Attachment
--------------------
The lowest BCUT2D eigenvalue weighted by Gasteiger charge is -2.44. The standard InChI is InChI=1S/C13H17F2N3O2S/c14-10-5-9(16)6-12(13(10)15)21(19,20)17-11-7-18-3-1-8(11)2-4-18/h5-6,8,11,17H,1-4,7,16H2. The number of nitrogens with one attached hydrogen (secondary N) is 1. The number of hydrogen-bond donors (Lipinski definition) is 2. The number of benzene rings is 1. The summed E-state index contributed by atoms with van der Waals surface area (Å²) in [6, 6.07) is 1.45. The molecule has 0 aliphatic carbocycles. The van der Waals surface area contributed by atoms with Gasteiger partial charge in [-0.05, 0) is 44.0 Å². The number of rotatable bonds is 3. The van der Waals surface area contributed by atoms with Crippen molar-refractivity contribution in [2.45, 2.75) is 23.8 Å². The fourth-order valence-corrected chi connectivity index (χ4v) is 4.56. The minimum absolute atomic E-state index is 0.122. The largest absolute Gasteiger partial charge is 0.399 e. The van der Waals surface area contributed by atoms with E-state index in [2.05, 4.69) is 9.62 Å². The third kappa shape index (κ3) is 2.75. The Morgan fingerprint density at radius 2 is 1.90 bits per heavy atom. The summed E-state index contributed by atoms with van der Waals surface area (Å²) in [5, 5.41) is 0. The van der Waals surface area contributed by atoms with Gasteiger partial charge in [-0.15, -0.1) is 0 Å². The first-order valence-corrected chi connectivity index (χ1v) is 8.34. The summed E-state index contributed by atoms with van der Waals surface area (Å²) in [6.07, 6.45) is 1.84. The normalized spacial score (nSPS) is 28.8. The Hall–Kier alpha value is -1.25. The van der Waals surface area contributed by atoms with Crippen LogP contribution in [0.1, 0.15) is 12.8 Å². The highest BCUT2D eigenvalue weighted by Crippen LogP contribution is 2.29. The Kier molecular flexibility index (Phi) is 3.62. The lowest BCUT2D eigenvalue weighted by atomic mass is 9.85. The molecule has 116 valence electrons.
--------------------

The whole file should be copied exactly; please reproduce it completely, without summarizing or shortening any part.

The lowest BCUT2D eigenvalue weighted by Gasteiger charge is -2.44. The standard InChI is InChI=1S/C13H17F2N3O2S/c14-10-5-9(16)6-12(13(10)15)21(19,20)17-11-7-18-3-1-8(11)2-4-18/h5-6,8,11,17H,1-4,7,16H2. The number of nitrogens with one attached hydrogen (secondary N) is 1. The number of hydrogen-bond donors (Lipinski definition) is 2. The number of benzene rings is 1. The summed E-state index contributed by atoms with van der Waals surface area (Å²) in [6, 6.07) is 1.45. The molecule has 0 aliphatic carbocycles. The van der Waals surface area contributed by atoms with Gasteiger partial charge in [-0.05, 0) is 44.0 Å². The number of rotatable bonds is 3. The van der Waals surface area contributed by atoms with Crippen molar-refractivity contribution in [2.45, 2.75) is 23.8 Å². The fourth-order valence-corrected chi connectivity index (χ4v) is 4.56. The minimum absolute atomic E-state index is 0.122. The largest absolute Gasteiger partial charge is 0.399 e. The van der Waals surface area contributed by atoms with E-state index in [2.05, 4.69) is 9.62 Å². The third kappa shape index (κ3) is 2.75. The Morgan fingerprint density at radius 2 is 1.90 bits per heavy atom. The summed E-state index contributed by atoms with van der Waals surface area (Å²) in [5, 5.41) is 0. The van der Waals surface area contributed by atoms with Gasteiger partial charge in [-0.15, -0.1) is 0 Å². The first-order valence-corrected chi connectivity index (χ1v) is 8.34. The summed E-state index contributed by atoms with van der Waals surface area (Å²) in [6.07, 6.45) is 1.84. The normalized spacial score (nSPS) is 28.8. The Hall–Kier alpha value is -1.25. The van der Waals surface area contributed by atoms with Crippen LogP contribution in [0.1, 0.15) is 12.8 Å². The highest BCUT2D eigenvalue weighted by Crippen LogP contribution is 2.29. The Kier molecular flexibility index (Phi) is 3.62. The lowest BCUT2D eigenvalue weighted by atomic mass is 9.85. The molecule has 116 valence electrons.